At time of research: Juxta Program/Police Department Amsterdam-Amstelland, The Netherlands.
Feelings of Safety: Ironic Consequences of Police Patrolling
Article first published online: 24 OCT 2012
© 2012 Wiley Periodicals, Inc
Journal of Applied Social Psychology
Volume 42, Issue 12, pages 3114–3125, December 2012
How to Cite
van de Veer, E., de Lange, M. A., van der Haar, E. and Karremans, J. C. (2012), Feelings of Safety: Ironic Consequences of Police Patrolling. Journal of Applied Social Psychology, 42: 3114–3125. doi: 10.1111/j.1559-1816.2012.00967.x
- Issue published online: 17 DEC 2012
- Article first published online: 24 OCT 2012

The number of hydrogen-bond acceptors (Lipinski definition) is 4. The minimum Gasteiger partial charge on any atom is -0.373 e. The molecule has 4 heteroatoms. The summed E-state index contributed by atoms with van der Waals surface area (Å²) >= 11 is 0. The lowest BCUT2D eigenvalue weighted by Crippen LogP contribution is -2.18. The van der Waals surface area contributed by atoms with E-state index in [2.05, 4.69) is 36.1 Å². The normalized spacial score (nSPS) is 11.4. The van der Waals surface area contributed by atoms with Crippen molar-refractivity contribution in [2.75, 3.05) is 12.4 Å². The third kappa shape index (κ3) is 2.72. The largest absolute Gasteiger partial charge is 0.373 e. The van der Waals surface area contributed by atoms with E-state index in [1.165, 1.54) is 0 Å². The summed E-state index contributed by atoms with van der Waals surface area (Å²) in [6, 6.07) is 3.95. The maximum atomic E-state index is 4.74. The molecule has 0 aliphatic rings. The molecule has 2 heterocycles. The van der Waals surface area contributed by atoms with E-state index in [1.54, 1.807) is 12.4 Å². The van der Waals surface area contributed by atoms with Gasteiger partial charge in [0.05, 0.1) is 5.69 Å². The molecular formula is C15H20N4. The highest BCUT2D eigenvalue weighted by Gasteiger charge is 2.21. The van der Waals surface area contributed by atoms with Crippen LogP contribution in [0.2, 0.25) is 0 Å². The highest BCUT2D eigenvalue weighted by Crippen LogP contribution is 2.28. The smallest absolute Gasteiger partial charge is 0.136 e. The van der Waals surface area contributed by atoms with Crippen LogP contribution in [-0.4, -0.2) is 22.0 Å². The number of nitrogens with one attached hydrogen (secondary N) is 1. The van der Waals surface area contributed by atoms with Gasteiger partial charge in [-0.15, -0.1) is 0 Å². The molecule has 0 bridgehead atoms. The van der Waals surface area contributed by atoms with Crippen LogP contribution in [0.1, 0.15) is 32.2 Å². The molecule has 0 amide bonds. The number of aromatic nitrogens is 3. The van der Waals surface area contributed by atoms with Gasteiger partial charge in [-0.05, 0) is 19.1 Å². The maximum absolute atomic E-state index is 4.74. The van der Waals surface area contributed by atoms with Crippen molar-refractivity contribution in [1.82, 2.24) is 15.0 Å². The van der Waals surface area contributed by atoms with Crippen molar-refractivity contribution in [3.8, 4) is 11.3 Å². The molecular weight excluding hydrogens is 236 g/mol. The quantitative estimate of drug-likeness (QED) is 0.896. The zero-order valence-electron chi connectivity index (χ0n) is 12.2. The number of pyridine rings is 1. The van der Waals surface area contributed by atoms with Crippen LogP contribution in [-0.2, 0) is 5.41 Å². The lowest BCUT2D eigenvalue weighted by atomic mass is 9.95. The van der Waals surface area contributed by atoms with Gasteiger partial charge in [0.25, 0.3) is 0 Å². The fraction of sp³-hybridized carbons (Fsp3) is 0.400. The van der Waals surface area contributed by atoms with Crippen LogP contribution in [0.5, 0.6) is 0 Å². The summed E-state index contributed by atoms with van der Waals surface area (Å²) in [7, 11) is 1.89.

Increasing police patrolling is often assumed to be an effective means of enhancing general feelings of safety. This relationship between perceiving police and feelings of safety was tested by having police officers patrol during a field experiment (Study 1) and by manipulating the police presence in pictures of neighborhoods in a laboratory experiment (Study 2). Both studies show that in environments that are generally considered to be safe, feelings of safety are not increased by police presence. Moreover, men feel less safe when police are present compared with when police are absent. The results are discussed in terms of possible underlying mechanisms and implications for police patrolling.